The hospital is a purpose built facility in the suburb of Edgbaston near the city centre. It is a mile away from a sister BMI hospital and shares some functions and staff with it.

The work undertaken is mostly elective. We inspected as a core service Medical care, Surgery, Outpatients & diagnostic imaging. We looked at but not as a stand-alone core service intensive care. We did not inspect the fertility clinic as that is regulated by the Human Fertilisation Embryology Authority (HFEA). We inspected the hospital as part of our commitment to inspect all independent health providers. We undertook this as a comprehensive inspection.

From October 2014 to September 2015, there were 1,316 medical procedures. There were 314 diagnostic endoscopic examinations such as colonoscopy and cystoscopy, between August 2015 and January 2016

Between October 2014 and September 2015 there were 6,773 surgical procedures completed at the hospital. The most common surgical procedures being; Multiple Arthroscopic Surgery – Knee (266 procedures), Phacoemulsification of lens with implant – unilateral (245 procedures) and Total prosthesis replacement knee joint (200 procedures).

  • 16% of all patients were NHS funded (Oct 2014 to Sep 2015).

  • There were 118 registered beds however, only 84 were in operation
  • Five theatres
  • The Registered Manager is Mrs Paula Naylor who had been in post for two months.

Inspection carried out on 15 October 2013

During a routine inspection

During our inspection we spoke with six people who used the service. We also spoke with eleven clinical and non clinical members of staff. This included theatre staff, staff on the Dudley and Bournville suites (ward areas) and senior managers and administrative staff.

At our last inspection we were concerned that people had been put at risk of unsafe care in the operating theatres. During this visit we were accompanied by a specialist advisor for theatres who helped us to look at the safety of people who underwent surgical procedures at the hospital. We found that the provider had acted on these concerns and that improvements had been made to ensure the safety of people who used the service.

The people we spoke with told us that they were happy with the care and treatment they had received at the hospital. Comments we received from people about the service included; �I�m very happy with the experience, it has all been extremely positive� and �It has been excellent. The doctors informed me about what they were going to do and kept me updated.�

People told us that they were given sufficient information to enable them to make informed choices about their treatment before giving consent.

Systems in place ensured people were protected from the risk of infection. Staff understood their responsibilities in maintaining a hygienic environment for people who used the service and were supported with this.

People were cared for and supported by suitable staff because appropriate checks of staff had been carried out before they commenced work at the hospital.

Quality monitoring processes helped to ensure that people received a good service. Although it was not always clear how information obtained through audits and investigations of incidents had been acted on.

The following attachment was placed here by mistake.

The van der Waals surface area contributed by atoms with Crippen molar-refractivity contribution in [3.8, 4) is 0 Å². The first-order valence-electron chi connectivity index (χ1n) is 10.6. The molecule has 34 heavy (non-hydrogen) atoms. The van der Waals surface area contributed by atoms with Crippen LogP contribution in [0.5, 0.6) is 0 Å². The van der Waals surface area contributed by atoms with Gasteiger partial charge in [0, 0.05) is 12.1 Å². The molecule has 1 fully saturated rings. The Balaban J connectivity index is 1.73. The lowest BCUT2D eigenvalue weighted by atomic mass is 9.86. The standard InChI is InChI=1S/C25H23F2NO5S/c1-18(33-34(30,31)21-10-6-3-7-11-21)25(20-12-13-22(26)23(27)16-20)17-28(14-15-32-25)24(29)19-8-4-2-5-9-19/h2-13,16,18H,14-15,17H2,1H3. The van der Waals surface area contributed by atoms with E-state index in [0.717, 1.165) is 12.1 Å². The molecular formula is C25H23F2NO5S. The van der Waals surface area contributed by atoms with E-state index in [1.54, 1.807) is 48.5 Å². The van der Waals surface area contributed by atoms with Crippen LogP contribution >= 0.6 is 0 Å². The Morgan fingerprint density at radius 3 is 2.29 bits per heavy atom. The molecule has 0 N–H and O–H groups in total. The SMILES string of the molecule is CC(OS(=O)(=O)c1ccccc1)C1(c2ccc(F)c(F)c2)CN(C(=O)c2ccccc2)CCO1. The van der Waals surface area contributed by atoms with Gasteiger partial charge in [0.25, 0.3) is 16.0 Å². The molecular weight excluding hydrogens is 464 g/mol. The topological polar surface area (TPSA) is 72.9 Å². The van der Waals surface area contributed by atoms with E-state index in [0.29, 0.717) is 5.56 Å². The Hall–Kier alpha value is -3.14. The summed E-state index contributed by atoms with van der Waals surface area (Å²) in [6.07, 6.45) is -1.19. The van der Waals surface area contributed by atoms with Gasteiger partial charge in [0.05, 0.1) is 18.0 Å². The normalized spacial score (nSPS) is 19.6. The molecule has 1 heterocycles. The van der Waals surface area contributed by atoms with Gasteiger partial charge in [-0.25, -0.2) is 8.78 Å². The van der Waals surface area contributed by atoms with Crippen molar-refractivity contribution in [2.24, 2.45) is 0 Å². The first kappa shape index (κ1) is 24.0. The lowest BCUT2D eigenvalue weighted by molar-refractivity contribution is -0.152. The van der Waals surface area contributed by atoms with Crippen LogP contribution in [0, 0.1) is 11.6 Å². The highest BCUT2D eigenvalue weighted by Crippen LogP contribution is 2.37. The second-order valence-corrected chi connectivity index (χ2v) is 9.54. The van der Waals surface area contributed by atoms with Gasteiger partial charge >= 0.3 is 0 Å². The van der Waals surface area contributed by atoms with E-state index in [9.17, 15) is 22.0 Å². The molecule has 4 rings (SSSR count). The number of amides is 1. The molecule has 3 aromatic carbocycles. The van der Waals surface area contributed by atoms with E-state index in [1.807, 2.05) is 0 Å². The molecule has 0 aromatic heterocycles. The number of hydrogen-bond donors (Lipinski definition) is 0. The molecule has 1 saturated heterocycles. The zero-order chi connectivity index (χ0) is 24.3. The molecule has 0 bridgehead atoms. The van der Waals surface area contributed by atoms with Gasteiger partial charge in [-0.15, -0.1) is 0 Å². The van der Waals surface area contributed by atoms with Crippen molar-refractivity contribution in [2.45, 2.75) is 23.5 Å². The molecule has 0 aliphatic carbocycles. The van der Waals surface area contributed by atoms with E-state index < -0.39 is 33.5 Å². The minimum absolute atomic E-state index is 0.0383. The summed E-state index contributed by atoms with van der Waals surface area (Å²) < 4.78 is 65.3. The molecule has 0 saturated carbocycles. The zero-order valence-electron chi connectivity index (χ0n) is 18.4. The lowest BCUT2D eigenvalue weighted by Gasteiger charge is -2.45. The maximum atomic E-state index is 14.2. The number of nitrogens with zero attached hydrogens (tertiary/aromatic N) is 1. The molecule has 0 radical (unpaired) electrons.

Inspection carried out on 31 January and 5 February 2013

During a routine inspection

During our inspection we spoke with eleven people who had or were about to receive treatment at the hospital. We also spoke with fifteen clinical and non clinical members of staff (on the wards and in theatres), including the Executive Director, Director of Nursing and the Quality and Risk Manager who we spoke with by telephone.

The people we spoke with told us that they were happy with the care and treatment they had received. People told us that they were given sufficient information to enable them to make informed choices about their treatment before giving consent. Comments we received from people about the service included; �Honestly could not have asked for anyone to give me a better service, faultless� and �Second to none.�

However we were not assured that people received safe services in theatres. People had been put at risk from unsafe practice and the provider�s response to the reported incident had been inadequate in addressing the issues raised.

Inspection carried out on 16 December 2011

During a routine inspection

We carried out this review to check on the care and welfare of people using this hospital.

We spoke with six people using the hospital who told us they were happy with the quality of care and treatment received which met their goals along their road to recovery. Comments made by people included, ��Surgeons saw me everyday��, ��Beyond expectations��, and ��You can�t teach empathy and they have it here��.

A person described to us that when they came to the hospital they were shown their room and met staff. This person told us that information about the hospital and how to make complaints was also given to them.

All of the people we spoke with told us that they were well aware of the care, treatment and support they would receive whilst in hospital as they had received information prior to their treatment.

People told us that whilst in hospital, doctors and nurses spoke with them regularly, and explained what was happening and why. People were positive about the staff at the hospital. Comments included ��Could not ask for better care��, ��Very experienced staff, so reassuring��, ��The porter arrived, a smile, wonderful welcome which was good as I felt vulnerable��.

The hospital was making sure that people had opportunities to give their views about the service. Records showed that people's views were being used to make sure that the hospital was being run in the best interests of the people who use it.